SpaceX Falcon Heavy / USSF-67 Launch

SpaceX plans to launch a Falcon Heavy rocket from Launch Complex 39A in Florida on 2023-01-15 at 22:56 UTC for the United States Space Force. The classified mission is designated USSF-67 and will orbit multiple payloads.

This will be the fifth launch of a Falcon Heavy, and the second to carry a U.S. national security payload. The core stage, B1070, is making its first and last flight, while the two side boosters, B1064 and B1065, are making their second flights, having flown earlier on the USSF-44 mission on 2022-11-01. The side boosters will return to land near the launch site, while the central core will be expended on this mission. To achieve the performance required, there will be insufficient fuel to attempt re-entry and landing and the core stage will crash into the ocean.

The high performance that requires expending the core stage is due to the mission profile, which will deliver the payloads directly into geostationary orbit instead of the more common procedure of injecting them into a geostationary transfer orbit then relying on the payloads’ own propulsion to carry them to their geostationary destination. This mission profile requires the Falcon Heavy second stage to perform multiple burns with a long coast phase in between, so this second stage is equipped with the “mission extension kit” (MEK), which includes insulation to keep the RP-1 fuel from freezing during the coast, additional propellant pressurisation vessels, and more TEA-TEB hypergolic “starter fluid” to light the second stage engine multiple times. Falcon 9 and Heavy second stages with the MEK can be identified by the grey band of insulation on the RP-1 tank.

Details of the payloads and orbital destination are classified, but they have been identified as the second Continuous Broadcast Augmenting SATCOM (CBAS) satellite and five payloads hosted on the Long Duration Propulsive ESPA (LDPE) satellite bus, two of which are named “Catcher” and “WASSAT”. Whether these payloads will be deployed from the LDPE or remain attached to it has not been disclosed.

Here is a pre-flight preview from Everyday Astronaut.


The launch has been rescheduled for Sunday, 2023-01-15 at 22:56 UTC. I have updated the main topic to reflect this change.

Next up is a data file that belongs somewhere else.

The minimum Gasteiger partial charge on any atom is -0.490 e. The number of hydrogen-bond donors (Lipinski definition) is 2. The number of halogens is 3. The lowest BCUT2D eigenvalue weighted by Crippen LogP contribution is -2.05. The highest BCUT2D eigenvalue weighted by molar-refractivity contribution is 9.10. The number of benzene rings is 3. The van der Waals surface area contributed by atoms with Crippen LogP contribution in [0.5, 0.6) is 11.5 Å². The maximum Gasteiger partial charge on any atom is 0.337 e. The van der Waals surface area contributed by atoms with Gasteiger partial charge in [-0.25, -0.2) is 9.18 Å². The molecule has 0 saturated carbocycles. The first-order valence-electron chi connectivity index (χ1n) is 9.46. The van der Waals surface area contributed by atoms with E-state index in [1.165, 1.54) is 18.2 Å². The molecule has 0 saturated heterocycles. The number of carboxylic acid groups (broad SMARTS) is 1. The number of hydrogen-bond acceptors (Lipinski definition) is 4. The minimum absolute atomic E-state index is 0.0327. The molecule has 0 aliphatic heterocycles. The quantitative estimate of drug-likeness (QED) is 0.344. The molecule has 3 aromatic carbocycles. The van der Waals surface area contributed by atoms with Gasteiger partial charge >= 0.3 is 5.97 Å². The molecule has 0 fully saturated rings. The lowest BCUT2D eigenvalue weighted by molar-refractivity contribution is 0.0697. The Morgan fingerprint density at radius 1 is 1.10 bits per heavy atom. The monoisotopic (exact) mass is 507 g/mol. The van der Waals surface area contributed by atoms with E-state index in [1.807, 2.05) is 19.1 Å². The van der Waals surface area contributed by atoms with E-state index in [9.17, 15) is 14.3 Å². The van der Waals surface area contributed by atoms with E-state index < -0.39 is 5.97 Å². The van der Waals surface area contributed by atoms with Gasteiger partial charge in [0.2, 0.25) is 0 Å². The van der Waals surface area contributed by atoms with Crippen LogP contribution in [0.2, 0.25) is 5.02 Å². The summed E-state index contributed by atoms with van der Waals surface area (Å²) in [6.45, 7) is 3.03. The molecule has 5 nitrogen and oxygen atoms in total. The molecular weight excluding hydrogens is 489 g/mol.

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Confirming that the payloads were delivered to their intended orbits, the U.S. Space Force has announced:

“We had another fantastic launch today on a Falcon Heavy, just two months after our first National Security Space Launch mission using this launch system, and while the launch itself was impressive, I am most proud of the fact that we placed important capabilities into space that help our nation stay ahead of very real and growing threats,” said Maj. Gen. Stephen Purdy, program executive officer for Assured Access to Space.

“We’re certainly on a roll with 96 consecutive successful national security space launches, and the takeaway is that we’ve really got a spectacular team working together on our most challenging launch profiles to ensure our mission partners get on orbit with confidence.”


Here are two images of one of the Falcon Heavy side boosters returning to land near the launch site, captured by amateur astronomer “Astronomy Live”, @astroferg on Twitter. These are compressed frames from a 4K launch to landing video taken with a Celestron 11 inch telescope. In both images, taken prior to the landing burn while the descending booster was supersonic, you can see the shock waves in the atmosphere created by compression of the atmosphere faster than the speed of sound. In the first image, there is a shock wave preceding the booster and another emitted at the discontinuity between the top of the landing legs and the cylindrical RP-1 fuel tank.


Here is Astronomy Live’s liftoff to landing tracking video in 4K of the USSF-67 mission. The effective focal length of the 11 inch aperture Celestron telescope used to image the rocket was 5.6 metres.